Originally Posted by Cassie_KY
I have not kept any of the fish you are currently wanting. However, I have my heart set on a black ghost knife for my 125 and have done some considerable research on them. It would need some more vegetation and cover to feel comfortable in the tank. He and the pleco might argue if the pleco tries to share the knife's hidey hole with him. The barbs may be a snack for the knife down the road as knifes eat smaller fish if they are not fed very well by their owners. *Sigh* I love this fish!!
A ghost knife would be very temporary in a 55 gallon tank. They get quite large and like to spend time hanging vertical... also are very shy and can be fussy eaters. Ghost knives require warm temps (80 - 82) large tanks, good filtration, and good maintenance. Ghost knives are a scaleless fish and very sensitive to water quality and aggressive tank mates. They are also a member of the electric fishes, using electrical shocks to stun their prey and in self defense. Minimum tank size for 1 black ghost knife is about 75 - 90 gallons.
Pacu- they get three feet in diameter. If you don't want another tank, don't get one of those. If you like that look of a fish, silver dollars look similar and only get about four-six inches (can reach ten, but not often) and many hang out around five inches. They are schooling fish and are happier with friends. The males even have some red coloration and look alot like red-bellied pacu's.
Pacu get to 5 feet, and we have a whole tank full of them at that size at our local zoo. I spent a lot of time sending people to see them before I would agree to sell them a juvenile, and it was with that I convinced my boss to stop selling them. Pacu are not appropriate as "pets" and don't belong in a home aquarium.
The others, I honestly don't know a thing on them. Anyone else hanging out keep those kind of guys??
The dinosaur bichir is actually another name for Polypterus senegalus, and they also grow incredibly fast, can be quite aggressive and average 16 - 20 inches long. They would feed on your barbs and danios both, and anything else that would fit in its mouth. This also would require a minimum of about 125 gallons and would be too aggressive to keep with a ghost knife.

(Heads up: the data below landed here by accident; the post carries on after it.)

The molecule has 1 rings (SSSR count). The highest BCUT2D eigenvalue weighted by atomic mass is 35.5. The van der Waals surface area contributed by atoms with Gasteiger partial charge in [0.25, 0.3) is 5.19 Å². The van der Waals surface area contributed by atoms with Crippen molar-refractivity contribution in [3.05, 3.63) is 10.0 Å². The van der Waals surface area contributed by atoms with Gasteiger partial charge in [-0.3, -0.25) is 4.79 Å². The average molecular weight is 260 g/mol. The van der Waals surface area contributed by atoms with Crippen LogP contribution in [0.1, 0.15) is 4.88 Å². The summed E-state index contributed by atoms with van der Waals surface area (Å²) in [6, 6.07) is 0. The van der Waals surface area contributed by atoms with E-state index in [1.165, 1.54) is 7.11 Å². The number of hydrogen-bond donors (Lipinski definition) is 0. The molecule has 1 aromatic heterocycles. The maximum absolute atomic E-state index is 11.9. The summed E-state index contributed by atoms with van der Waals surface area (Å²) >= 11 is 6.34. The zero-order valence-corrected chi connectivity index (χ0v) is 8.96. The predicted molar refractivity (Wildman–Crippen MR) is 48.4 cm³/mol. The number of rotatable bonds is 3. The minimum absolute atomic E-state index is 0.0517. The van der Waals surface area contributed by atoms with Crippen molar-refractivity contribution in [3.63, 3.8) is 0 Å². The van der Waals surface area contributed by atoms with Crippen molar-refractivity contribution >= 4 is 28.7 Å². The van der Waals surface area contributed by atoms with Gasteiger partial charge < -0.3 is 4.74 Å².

The peacock eel is another tank buster of sorts... average of about 12 inches long full grown. Peacock eels would need at least 90 gallons if meant to be kept with other fishes. Surface area (shape of the tank) is very important and also a sand substrate. Peacock eels spend most of their time burried in the sand, gravel is too harsh and causes injury quickly. Also a scaleless fish, water quality is of utmost important, and they are prone to fingal infections. An adult peacock eel will hunt anything that will fit into its mouth, and they are incredbily fast and tend to jump a lot.
Freshwater needlefish grow to about 16 inches, and need a very long tank. Anything less than 125 - 150 gallons is a no no, and that is pretty early on. These fish grow fast, and by the time they reach full grown would make lunch of the danios and barbs. These guys are big waste producers so good circulation and plenty of filtration, and lots of water changes is a must.
I hope this helps you to sort things out. As fun as all of your choices would be, they are not all compatible and none of them is suited to spend any real amount of time in a 55 gallon tank.
I get a feel for the eel-like appearance and movement that you seem to be attracted to. Have you considered that in order to do that, you'd likely have to change the gravel to sand? Silica sand is the best to use, and is relatively cheap... just can be tricky to keep clean without clogging drains/plumbing.
IF you decide to try a sand substrate, here is one option for you to consider: http://www.loaches.com/species-index...antella-maassi
Also, kuhli loaches are a lot of fun and get to about 5 inches full grown, so suitable for a 55 gallon tank. With the other fish you have now I would just be sure to provide a lot of hiding places down low for the loaches.
Another fish to search for are the halfbeaks. You will get the same shape as the needlefish (mostly) without the size and predatory habits. Some species of halfbeaks get to 5 inches, so they aren't tiny fish, but much easier to work with in a 55 gallon instead of a needlefish.
Before I go I also wanted to warn about salt in the tank with the types of fishes you are looking at keeping. Many scaleless freshwater fishes will not do well with salted water, and it should be used for medication purposes and sparingly if ever. The "salt treatments" using just basic aquarium salt is not a good thing for any of the fishes long term. It is primarily sodium, which builds up and also can cause long term organ function issues and permanent damage. If salt is needed for a freshwater aquarium, it is best to use a marine salt mix, which has much more mineral content in it, and lower sodium levels.